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Tattle: Crispin Glover larger than life?

"IS MY PERSONA larger than life? I suppose it could be seen that way. I had not thought it like that," Crispin Glover said in an interview with the Daily News' Molly Eichel, proving that Glover is either pulling an elaborate ruse on the pop culture-loving public or he hasn't seen any of his movies.

"IS MY PERSONA larger than life? I suppose it could be seen that way. I had not thought it like that,"

Crispin Glover

said in an interview with the

Daily News


Molly Eichel

, proving that Glover is either pulling an elaborate ruse on the pop culture-loving public or he hasn't seen any of his movies.

Glover, who will make a sold-out stop at International House for a presentation of "Crispin Hellion Glover's Big Slide Show" and presentation of his film "It Is Fine! Everything Is Fine!" on Monday, is probably best known for playing Michael J. Fox's dad George McFly in "Back to the Future."

With a long list of "Oh, that guy!" parts, Glover is also known for the cartoonishly ruthless Layne in "River's Edge," the aptly named Creepy Thin Man in the "Charlie's Angels" remake, the one-armed bellhop in "Hot Tub Time Machine, and, most recently, the Knave of Hearts in Tim Burton's "Alice in Wonderland."

But Glover has also gained notoriety for exhibiting eccentricities that his characters manifest onscreen - most notably his 1987 "Late Night with David Letterman" appearance in which he narrowly avoided karate-kicking Letterman in the face. Go ahead, YouTube it. Tattle will wait.

The wacky persona, and the in-person appearances, help Glover fund his films. "It is Fine. Everything is Fine!" - the second of a proposed trilogy - is told from the perspective of actor and star Steven C. Stewart, who had severe cerebral palsy (Stewart died in 2001). The Slideshows are "dramatic narrations" of eight books that Glover has constructed over the years, which he said eventually helped him when it came to editing his own films.

Glover seems at peace with how he is perceived, as opposed to having a team of pros handling his image.

"I aspire for my work to hopefully raise genuine questions in people so they think for themselves," he said. "There are certain things left best unanswered or partially answered because it could spoil someone's interpretation of a good thing to contemplate if I give too much explanation. My life has always been much more 'centric' than many may perceive."

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Rob from rich, give to oneself

A former lawyer for a financial adviser to celebrity clients was arrested yesterday on money-laundering charges filed in New York.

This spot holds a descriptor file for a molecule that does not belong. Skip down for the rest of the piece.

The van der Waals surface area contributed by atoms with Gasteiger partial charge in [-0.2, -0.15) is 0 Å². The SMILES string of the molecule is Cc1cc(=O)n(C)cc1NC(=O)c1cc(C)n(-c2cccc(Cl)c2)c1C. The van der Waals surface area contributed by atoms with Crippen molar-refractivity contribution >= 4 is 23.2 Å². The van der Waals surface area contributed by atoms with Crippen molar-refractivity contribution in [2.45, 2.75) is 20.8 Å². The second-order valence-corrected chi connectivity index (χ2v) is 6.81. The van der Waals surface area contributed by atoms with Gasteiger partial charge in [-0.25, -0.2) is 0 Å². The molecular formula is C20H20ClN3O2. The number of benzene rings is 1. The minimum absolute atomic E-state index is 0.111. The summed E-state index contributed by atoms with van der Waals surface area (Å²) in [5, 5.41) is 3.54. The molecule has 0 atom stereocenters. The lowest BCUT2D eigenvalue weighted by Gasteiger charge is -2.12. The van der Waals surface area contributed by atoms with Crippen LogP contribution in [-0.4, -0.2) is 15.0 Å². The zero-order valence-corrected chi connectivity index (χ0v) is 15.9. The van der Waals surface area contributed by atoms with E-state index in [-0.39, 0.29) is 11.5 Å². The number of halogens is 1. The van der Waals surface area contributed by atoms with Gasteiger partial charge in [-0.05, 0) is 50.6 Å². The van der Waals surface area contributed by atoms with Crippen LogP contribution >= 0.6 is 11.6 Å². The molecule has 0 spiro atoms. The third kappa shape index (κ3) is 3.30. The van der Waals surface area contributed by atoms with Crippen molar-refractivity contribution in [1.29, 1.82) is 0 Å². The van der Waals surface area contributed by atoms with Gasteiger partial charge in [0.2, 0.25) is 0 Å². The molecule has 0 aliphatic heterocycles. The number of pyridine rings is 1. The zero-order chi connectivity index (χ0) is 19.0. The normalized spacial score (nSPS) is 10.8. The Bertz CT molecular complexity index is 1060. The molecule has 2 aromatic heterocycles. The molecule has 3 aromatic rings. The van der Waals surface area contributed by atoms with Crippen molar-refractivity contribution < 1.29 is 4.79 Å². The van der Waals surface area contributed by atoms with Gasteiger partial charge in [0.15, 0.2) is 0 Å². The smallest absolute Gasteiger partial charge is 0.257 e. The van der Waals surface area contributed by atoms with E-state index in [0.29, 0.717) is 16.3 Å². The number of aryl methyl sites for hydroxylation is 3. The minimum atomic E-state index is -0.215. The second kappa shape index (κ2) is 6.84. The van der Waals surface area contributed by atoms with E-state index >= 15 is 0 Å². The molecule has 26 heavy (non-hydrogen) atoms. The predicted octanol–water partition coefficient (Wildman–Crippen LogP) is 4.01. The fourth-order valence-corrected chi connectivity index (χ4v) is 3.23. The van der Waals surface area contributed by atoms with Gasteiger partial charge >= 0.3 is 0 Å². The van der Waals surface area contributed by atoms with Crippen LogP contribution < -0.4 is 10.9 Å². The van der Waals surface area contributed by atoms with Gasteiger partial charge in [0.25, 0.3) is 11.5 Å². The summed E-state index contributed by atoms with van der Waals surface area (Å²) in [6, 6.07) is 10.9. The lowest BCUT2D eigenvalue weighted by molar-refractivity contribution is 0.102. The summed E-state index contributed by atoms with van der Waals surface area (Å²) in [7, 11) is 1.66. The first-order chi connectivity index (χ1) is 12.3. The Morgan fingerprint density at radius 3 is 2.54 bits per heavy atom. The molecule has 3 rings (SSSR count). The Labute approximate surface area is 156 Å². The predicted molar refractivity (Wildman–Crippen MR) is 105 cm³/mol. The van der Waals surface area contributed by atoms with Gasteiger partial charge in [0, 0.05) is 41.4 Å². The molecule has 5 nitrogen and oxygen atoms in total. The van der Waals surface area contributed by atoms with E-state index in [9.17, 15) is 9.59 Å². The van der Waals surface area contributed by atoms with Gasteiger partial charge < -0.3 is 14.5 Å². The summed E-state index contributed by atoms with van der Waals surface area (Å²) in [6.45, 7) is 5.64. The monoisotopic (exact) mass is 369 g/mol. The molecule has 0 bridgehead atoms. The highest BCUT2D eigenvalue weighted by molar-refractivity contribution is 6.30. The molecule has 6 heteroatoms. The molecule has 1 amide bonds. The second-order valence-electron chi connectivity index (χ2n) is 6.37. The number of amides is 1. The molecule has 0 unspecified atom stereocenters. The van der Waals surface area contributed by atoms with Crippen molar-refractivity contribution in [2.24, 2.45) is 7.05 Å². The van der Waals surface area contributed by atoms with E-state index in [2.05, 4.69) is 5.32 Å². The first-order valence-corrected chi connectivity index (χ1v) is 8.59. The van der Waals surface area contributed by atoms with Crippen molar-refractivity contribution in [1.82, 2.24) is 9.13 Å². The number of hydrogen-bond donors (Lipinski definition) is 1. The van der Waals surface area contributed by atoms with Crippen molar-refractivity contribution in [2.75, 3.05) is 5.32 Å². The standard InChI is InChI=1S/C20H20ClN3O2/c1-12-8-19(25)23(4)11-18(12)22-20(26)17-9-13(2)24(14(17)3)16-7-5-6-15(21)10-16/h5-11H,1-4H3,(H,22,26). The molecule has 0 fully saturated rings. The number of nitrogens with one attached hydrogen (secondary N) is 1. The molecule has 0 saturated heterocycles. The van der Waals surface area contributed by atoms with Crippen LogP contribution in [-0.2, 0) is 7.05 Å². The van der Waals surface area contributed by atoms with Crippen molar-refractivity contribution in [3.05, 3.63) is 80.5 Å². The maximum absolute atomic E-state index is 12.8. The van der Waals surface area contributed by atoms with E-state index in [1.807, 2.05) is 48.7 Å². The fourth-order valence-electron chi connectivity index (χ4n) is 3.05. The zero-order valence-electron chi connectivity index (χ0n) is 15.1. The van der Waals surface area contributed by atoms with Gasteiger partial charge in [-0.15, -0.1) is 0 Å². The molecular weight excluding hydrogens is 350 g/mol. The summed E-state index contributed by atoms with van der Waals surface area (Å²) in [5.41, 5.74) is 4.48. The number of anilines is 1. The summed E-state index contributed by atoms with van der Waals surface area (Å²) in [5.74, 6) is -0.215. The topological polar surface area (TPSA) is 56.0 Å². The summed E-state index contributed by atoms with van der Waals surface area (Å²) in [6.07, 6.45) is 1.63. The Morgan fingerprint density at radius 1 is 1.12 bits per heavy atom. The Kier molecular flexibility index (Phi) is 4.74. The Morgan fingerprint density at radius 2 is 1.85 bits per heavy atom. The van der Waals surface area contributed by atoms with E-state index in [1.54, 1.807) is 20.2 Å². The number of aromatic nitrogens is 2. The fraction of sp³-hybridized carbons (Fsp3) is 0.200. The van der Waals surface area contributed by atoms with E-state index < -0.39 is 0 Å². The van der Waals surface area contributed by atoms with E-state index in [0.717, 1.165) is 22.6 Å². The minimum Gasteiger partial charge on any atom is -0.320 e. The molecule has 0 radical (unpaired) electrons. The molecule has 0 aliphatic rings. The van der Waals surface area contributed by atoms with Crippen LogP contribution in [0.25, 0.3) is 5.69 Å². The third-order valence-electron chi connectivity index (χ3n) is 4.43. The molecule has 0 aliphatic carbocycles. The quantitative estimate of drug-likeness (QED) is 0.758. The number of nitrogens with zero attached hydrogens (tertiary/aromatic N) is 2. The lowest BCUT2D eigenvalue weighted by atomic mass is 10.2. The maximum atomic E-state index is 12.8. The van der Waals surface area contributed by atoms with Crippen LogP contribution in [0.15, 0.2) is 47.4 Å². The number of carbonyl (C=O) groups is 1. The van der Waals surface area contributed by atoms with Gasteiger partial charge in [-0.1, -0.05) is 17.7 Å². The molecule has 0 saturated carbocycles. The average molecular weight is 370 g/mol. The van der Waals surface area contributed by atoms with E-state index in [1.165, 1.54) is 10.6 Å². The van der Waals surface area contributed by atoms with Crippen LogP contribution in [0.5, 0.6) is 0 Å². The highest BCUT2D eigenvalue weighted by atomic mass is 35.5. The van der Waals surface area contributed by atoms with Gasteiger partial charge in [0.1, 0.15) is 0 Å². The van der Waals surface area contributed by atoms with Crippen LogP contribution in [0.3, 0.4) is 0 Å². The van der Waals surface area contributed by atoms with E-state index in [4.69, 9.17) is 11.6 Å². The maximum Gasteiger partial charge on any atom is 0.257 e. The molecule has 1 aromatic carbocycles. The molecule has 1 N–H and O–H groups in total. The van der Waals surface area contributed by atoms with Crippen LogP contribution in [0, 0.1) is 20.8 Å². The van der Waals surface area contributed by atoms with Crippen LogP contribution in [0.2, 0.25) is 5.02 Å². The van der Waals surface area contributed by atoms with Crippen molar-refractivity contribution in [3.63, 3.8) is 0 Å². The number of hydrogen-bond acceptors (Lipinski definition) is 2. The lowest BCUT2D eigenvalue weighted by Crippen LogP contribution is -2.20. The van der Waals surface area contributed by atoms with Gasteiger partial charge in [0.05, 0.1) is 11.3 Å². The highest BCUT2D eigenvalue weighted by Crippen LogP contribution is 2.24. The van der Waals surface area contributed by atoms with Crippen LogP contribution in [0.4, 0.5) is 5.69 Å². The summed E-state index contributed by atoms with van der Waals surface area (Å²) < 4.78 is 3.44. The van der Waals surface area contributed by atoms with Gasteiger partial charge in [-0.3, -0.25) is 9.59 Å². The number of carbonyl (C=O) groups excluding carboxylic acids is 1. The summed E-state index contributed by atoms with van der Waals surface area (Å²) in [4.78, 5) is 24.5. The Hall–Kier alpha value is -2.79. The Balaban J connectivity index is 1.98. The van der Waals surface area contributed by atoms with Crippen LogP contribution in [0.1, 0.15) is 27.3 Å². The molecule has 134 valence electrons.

An indictment alleges that attorney Jonathan Bristol hid investor money stolen by Kenneth Starr - a one-time adviser to Wesley Snipes, Sylvester Stallone and Martin Scorsese (although it is unclear whether he stole from them) - in secret escrow accounts.

Prosecutors say Bristol raided the accounts in January to pay $1 million to settle a claim by a disgruntled Starr client. They say another $100,000 was used to cover bills from Bristol's law firm.

In April, Bristol also used millions from escrow to help Starr buy a five-bedroom, six-bath condo, the indictment says. Prosecutors had previously alleged that $5.75 million of the total was stolen from a 100-year-old heiress.

In September, Starr pleaded guilty to cheating wealthy and elderly clients out of tens of millions of dollars by secretly diverting their money into risky investments or his own pocket.

An indictment charges that one of several bank accounts linked to Starr, whose wife is a former stripper, of course, is held under the name "Poledance Superstar." You can be sure he wasn't stuffing singles in that G-string.

If convicted, Bristol faces a maximum 20 years in prison.


* Frank Frazetta Jr., a son of late fantasy artist Frank Frazetta, sued his three siblings Wednesday in Florida, complaining that his sibs had violated the terms of the settlement of his father's multi-million dollar estate by failing to pay him his 25-percent share. He also claims they have not provided an accurate accounting of the business dealings involving his father's art and have not involved him in their decisions as agreed.

"It's been continuous pleading with them to try to figure out what's going on," said Frazetta Jr.'s lawyer, Diana L. Fitzgerald.

* In Arizona, the probation of DMX (/a/k/a Earl Simmons) has been revoked and he's heading to prison for one year.

* New Kids on the Block and Backstreet Boys are bringing their '90s boy-band magic to Dick Clark's annual New Year's Eve TV special.Producers say the two groups, who have melded their names to become NKOTBSB, are mashing up to close out 2011.

* It wasn't that long ago that Donald Trump told "Extra" he was seriously considering a run for president. Any rival candidates will be sure to get lots of material for their attack ads when the Donald is roasted by Comedy Central on March 9.

"I'll show up to the Roast because Comedy Central is paying me a lot of money, but I'm confused as to how anybody could make fun of me," said Trump.

* Miramax and The Weinstein Co. said yesterday they would team up to create sequels to half a dozen movies and are examining the potential to create sequels or TV shows to seven more.

The announcement comes after Harvey and Bob Weinstein lost a bid to buy the movie studio they founded in 1979 back from The Walt Disney Co. It went to a group of investors led by Colony Capital earlier this month for $663 million. Already in the works are "Scream 4," "Spy Kids 4" and "Scary Movie 5." Yesterday's announcement adds plans to make sequels to "Bad Santa" ("Bad Easter Bunny"?) "Rounders" ("Oblongers"?) and "Shakespeare in Love."

"Shakespeare in Love 2"? Come on.

Daily News wire services contributed to this report.